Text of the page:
Recommended minutes to practice: 10-15 minutes a day

What to practice: C major full scale vocal warmup (from middle C up until the next C then back down, singing the letters as you go), Life is an Adventure chorus – putting notes to the melody. You can also experiment with choosing some notes for the verse and we will check those next week!

How to practice it most effectively: For your warmup, put one hand on your belly so you can feel yourself getting a full “belly breath” a few times before starting to sing. Don’t worry about scale fingering on the piano, just use your pointer finger to play the notes as you sing the letter names. Be extra careful when coming down since saying our alphabet backwards is trickier than forwards. Even though we are just singing letters names, still be clear with your pronunciation of consonants so we can make that a good habit. For Life is an Adventure, we chose melody notes for the chorus. Remember that 2 of our notes are flats (Eb and Bb), and this means we play the black key that’s just under the white key of that letter name. The starting G is above middle C and it’s the highest note (so all others will be lower). Today we learned that most pop song melodies actually use few notes in many different ways, so there are actually only 5 notes in total here! See if you can use these notes – and maybe some new ones – in the first few lines of your verse for this song.

  • “Life is an adventure” x2 the notes are G-G-F-Eb-Eb-F
  • “What’s going to happen next?” notes are G-F-Eb-F-F-Eb
  • “Life is like walking through the jungle” Bb-Bb-Bb-G-G-F-Eb-F-Eb
  • “Life is like climbing a tree” Bb-Bb-Bb-G-F-Eb-F
  • “You never know what is going to happen next” Bb-Bb-C-Bb-GG-F-Eb-F-F-Eb

For next class, please brainstorm 1 or 2 pop songs you might want to sing (I’m thinking artists like Shawn Mendez or Selena Gomez might be a good place to start – just make sure it’s a song you already know).


Recommended minutes to practice: 15 minutes a day

What to practice: G major scale hands separately, Mr, Haydn’s Theme, My Daydream, The Clock Strikes Thirteen

How to practice it most effectively: Our G major scale has one black key – an F#; fingering stays the exact same as C major. For Mr. Haydn’s Theme, please read the LH notes carefully so you don’t accidentally keep playing when it should be RH by itself! Try as best you can to connect all notes under the slurs. For My Daydream, LH should be holding down dotted half notes for the full 3 counts even while RH moves. Again in this song we should play everything connected. In The Clock Strikes Thirteen, we learned about crescendos and diminuendos – these shapes tell us to gradually increase or decrease the volume we play at. While playing with these dynamics is the main focus of the piece, please don’t forget your rhythms and legatos!


Recommended minutes to practice: 15 minutes a day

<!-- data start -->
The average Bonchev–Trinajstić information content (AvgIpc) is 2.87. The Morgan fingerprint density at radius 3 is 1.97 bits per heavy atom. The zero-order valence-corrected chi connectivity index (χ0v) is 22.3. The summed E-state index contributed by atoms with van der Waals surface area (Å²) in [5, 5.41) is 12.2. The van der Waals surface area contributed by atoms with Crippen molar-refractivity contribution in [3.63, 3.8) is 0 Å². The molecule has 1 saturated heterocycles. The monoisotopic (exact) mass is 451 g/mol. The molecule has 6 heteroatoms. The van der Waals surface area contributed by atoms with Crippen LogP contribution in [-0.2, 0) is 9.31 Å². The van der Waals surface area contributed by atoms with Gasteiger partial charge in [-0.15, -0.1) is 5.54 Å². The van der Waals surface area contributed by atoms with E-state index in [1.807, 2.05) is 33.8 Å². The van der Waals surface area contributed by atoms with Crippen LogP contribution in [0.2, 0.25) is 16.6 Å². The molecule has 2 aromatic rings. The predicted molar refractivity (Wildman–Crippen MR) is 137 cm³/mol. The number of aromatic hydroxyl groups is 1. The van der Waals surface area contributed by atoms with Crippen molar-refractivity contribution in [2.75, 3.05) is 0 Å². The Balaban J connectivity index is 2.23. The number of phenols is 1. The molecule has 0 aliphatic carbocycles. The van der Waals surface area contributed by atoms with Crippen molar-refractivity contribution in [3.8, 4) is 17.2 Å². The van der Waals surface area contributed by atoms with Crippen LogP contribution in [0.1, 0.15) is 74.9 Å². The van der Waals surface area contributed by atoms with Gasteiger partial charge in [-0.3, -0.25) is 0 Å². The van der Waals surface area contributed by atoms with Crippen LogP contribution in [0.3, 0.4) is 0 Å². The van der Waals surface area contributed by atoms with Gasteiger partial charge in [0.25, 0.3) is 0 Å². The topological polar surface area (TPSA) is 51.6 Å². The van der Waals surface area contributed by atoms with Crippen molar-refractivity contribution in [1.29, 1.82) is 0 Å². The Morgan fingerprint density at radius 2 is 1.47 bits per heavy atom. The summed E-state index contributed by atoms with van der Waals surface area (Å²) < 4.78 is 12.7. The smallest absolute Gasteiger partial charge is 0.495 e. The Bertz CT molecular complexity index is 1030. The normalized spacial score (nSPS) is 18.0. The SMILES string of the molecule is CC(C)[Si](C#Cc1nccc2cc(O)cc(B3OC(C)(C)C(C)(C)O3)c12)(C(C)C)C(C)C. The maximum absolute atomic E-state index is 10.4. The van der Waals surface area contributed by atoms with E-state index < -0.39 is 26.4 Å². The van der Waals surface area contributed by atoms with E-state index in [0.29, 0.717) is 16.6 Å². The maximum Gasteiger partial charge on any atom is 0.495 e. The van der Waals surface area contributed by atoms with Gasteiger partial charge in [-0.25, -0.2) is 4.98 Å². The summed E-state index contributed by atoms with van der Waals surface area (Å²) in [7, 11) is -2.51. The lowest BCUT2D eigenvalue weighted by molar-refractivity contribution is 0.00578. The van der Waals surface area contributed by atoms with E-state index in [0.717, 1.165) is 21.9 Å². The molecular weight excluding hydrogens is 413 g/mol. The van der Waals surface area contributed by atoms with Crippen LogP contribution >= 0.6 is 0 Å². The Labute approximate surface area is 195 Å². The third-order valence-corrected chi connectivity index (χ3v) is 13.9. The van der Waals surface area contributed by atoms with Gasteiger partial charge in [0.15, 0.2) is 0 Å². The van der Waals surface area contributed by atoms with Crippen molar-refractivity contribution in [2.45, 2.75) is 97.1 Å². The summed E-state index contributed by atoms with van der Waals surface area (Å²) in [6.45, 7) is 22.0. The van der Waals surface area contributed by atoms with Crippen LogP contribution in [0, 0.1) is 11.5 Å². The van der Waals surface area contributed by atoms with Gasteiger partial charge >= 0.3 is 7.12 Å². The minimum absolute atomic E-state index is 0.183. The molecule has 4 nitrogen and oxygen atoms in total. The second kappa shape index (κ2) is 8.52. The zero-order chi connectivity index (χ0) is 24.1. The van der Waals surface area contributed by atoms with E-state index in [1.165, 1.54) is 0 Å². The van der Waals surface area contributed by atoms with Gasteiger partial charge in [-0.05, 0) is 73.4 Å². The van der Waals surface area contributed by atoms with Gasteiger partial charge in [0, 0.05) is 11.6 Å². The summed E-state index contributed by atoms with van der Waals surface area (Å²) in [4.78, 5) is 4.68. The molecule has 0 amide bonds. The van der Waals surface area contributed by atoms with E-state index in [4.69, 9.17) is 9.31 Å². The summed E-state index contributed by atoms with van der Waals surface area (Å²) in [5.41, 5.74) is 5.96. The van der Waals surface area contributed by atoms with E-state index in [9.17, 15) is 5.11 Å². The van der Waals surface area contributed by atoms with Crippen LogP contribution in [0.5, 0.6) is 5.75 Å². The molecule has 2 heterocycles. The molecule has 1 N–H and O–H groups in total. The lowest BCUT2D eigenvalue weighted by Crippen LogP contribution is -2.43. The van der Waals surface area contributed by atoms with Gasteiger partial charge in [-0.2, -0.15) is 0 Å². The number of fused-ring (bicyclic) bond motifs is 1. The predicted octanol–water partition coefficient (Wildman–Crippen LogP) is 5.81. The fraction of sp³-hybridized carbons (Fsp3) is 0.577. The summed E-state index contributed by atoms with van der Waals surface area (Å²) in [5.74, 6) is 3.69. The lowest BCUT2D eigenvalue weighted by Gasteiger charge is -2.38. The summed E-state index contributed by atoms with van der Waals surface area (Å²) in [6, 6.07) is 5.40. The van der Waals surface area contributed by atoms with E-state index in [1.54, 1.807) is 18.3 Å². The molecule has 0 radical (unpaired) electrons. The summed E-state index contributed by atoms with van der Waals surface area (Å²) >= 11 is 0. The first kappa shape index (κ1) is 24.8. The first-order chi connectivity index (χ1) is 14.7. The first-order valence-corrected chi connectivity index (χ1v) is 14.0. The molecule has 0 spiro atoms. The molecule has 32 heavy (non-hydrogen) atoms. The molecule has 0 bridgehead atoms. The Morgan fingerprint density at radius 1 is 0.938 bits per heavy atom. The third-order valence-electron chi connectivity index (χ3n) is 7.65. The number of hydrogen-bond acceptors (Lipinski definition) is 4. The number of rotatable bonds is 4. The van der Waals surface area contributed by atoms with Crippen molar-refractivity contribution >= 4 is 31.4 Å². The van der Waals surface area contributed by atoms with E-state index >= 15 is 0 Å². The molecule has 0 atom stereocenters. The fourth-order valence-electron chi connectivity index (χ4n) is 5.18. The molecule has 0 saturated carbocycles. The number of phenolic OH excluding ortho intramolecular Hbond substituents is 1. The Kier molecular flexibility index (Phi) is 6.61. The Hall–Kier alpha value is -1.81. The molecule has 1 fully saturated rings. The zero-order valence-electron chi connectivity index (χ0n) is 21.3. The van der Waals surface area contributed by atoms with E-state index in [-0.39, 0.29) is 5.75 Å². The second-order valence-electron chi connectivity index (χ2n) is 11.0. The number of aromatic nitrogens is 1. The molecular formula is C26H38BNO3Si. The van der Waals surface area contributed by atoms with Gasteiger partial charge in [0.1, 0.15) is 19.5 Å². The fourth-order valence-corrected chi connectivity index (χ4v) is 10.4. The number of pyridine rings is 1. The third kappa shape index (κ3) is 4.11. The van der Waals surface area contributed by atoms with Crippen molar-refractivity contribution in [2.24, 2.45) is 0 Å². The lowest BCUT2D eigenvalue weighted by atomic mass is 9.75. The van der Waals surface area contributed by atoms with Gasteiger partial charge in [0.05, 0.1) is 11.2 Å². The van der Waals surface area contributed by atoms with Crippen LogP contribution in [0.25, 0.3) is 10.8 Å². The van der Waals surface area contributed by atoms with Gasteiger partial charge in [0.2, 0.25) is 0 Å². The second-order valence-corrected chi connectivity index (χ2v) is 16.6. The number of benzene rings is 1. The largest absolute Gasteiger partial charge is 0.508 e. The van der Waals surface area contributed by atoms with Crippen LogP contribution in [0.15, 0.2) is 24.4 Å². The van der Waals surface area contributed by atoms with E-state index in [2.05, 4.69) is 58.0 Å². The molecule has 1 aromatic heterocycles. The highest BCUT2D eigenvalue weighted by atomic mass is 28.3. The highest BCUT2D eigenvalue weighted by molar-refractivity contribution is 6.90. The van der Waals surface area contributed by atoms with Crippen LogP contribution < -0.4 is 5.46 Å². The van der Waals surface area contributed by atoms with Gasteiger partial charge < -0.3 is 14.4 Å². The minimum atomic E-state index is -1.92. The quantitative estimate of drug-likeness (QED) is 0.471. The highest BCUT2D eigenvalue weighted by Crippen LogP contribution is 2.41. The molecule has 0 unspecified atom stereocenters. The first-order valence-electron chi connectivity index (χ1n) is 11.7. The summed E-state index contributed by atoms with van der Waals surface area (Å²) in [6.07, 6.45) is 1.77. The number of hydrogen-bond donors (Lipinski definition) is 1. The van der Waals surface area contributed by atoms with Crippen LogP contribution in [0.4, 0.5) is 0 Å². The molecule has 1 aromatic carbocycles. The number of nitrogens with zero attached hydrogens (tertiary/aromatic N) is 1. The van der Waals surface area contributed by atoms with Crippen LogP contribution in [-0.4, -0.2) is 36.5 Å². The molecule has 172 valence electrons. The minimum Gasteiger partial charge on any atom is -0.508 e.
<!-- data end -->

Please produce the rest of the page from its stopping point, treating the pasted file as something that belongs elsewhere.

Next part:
What to Practice: My Daydream, The Elf’s Silver Hammer

How to practice it most effectively: For My Daydream, the last detail to focus on as we play hands together is connecting everything even inbetween the bars. Even though no slur is written over LH’s part for most of the song, it should still all be legato. For The Elf’s Silver Hammer, play the whole piece hands together but with no dynamics. First we want to focus on learning notes and rhythms correctly. Please be extra careful in line two with the difference between eighth notes and quarter notes. Use “1+2+” counting to help you hold quarter notes their full value. 15ma means we play the written note 2 octaves higher.


Recommended minutes to practice: 20 minutes a day

What to practice: Suitor’s Song, Theme from Don Giovanni

How to practice it most effectively: Suitor’s Song is our dynamics focused piece. Once you review notes and rhythms (paying extra attention to the dotted quarter – eighth note rhythm that happens many times throughout the piece) please play with a distinct difference between the p, mf, and f sections. For Theme from Don Giovanni, please play bars 16 until the end a few times with RH only, making sure you’re starting with your thumb on G. Afterwards, add LH and still only play these 3 bars a few times. Once that feels comfortable now you are ready to play the whole piece top to bottom!


Recommended minutes to practice: 20 minutes a day

What to practice: F major scale (1 octave hands together), Andante in G Minor, Early one Morning

How to practice it most effectively: In our F major scale, finger 3s line up on A and finger 1s also line up on C. For Andante in G Minor, play your eighth notes a little slower so they match the rest of the piece’s speed. Please remember to detach the quarter notes since it’s appropriate to the style (a good place to practice this is in bars 6-7 and 10-11, but in time all quarter notes should be detached). For Early One Morning, please continue to practice hands separately so RH can get more comfortable with the melody. It’s extra important for RH to watch the steps and skips since the melodic pattern changes ever so slightly each line. Follow the written finger numbers carefully – when we have this many eighth notes it will help a lot!